By -

February 28, 2022, looked much different for the Northern Rivers Community Legal Centre (NRCLC) team than it does today.

One year ago, the first of two catastrophic floods enveloped Northern NSW and Southeast Queensland, leaving tens of thousands of people homeless, businesses destroyed, and lives lost. The latest data from the Insurance Council of Australia reveals insurers incurred more than 239,000 claims totalling $5.75 billion.

It became Australia’s biggest natural disaster since Cyclone Tracy in 1974, and its most costly.

A year on, Lismore – the town propelled into the public consciousness as the epicentre of the disaster – has started to come to life again. While the scale of the devastation is less obvious now the mud and debris has cleared, the recovery is nowhere near over.

The last time LSJ spoke with Nicole Jenkins, the NRCLC’s Centre Manager, five months after the floods in July 2022, her team was holed up in a makeshift office in one of Lismore’s only second floor buildings that didn’t flood. Their former office across the street was gutted when waters rose above 14 metres. It still sits boarded up, waiting to be renovated.

The Centre, comprising legal, tenancy and domestic violence services, has moved into its new home in Lismore’s CBD; a reality Jenkins said was “impossible” to picture for months after the disaster.

To “acknowledge and reflect” on a tumultuous 12 months, the Centre’s team is gathering for lunch in their new space, honouring their recovery journey, and supporting the staff who lost everything in the floods.

“When we spoke last year, it was impossible to even think about what the next step was for us. The makeshift office across the road from our old office was a good reminder for us to see what we had been through. But it was impossible for me to make a decision at that point about where we were going,” Jenkins tells LSJ.

“All our new furniture is on wheels now, and we have gone paperless. It is just the way we have to think.

“After going through such a tragic time, and the service being impacted and everyone having to work in makeshift scenarios, we knew the town wouldn’t be the same again. It is changing and it will keep changing.”

An audit by Lismore City Council at the end of January found an occupancy rate of 60 per cent across the CBD area. The previous post flood audit in August 2022 found only 38.3 per cent occupancy.

Nicole Jenkins, Northern Rivers Community Legal Centre Nicole Jenkins, Northern Rivers Community Legal Centre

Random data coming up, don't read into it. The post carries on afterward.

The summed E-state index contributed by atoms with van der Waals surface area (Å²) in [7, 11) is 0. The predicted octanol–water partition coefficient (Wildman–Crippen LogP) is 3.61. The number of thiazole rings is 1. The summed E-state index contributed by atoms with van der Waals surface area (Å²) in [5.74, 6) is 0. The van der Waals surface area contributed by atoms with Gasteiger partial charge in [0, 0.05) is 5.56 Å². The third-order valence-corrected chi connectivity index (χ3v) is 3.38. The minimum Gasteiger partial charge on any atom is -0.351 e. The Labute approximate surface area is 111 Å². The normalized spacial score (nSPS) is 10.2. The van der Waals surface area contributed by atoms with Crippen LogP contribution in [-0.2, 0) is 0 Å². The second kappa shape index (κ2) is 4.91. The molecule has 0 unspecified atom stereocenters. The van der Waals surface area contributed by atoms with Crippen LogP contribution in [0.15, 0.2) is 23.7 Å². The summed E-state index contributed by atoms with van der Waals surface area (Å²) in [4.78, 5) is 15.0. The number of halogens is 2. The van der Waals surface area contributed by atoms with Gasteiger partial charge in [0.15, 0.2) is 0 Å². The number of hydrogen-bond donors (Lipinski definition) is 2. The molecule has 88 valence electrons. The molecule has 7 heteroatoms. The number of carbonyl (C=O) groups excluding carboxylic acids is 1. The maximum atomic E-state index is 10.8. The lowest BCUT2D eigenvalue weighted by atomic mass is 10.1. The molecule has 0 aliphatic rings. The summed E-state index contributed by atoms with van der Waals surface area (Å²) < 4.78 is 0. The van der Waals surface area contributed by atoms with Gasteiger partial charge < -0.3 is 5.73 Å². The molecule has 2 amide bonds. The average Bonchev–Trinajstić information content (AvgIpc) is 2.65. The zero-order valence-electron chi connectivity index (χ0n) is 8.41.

After going through such a tragic time, and the service being impacted and everyone having to work in makeshift scenarios, we knew the town wouldn’t be the same again. It is changing and it will keep changing.

Jenkins says housing remains the biggest legal and non-legal issue for post flood recovery. The team is encountering clients having trouble with eligibility for the Government’s temporary modular homes (pods) scheme, and Jenkins says home buybacks for the most vulnerable areas are too slow.

“We are finding that some people have been removed from the pods and have nowhere else to go. The community is waiting on the reconstruction committee to decide on what is happening on the buybacks and land swaps. That needs to happen a lot quicker than it is,” Jenkins says.

“Insurance is also an ongoing challenge with people putting in claims, and the length of time that is taking. We deal with many insurance claims being refused and then supporting clients going through that process of asking for those to be reviewed.”

The Centre has developed an internal flood recovery unit, with a designated outreach van that visits communities in the Northern Rivers region and the people living in the temporary accommodation pods. Jenkins says the team has greater concerns for the people who have never been “vulnerable” or “at-risk” before.

image description

“We have been doing ‘blitz days’ where we encourage people to come in to speak to us about what support they may need. If there are grants they are eligible for, we assist them in applying,” she says.

“One of the staff spoke to a friend who was impacted by the flood and still living in his shed. She told him she works for a community legal centre and to come for advice. He rang us a few weeks later. He is someone we would have thought had the capability to ask for help. We have lots of work to do to ensure we are finding those people.

“There is going to be legal and non-legal issues that we can assist community with for many years to come. We encourage people to reach out to us.”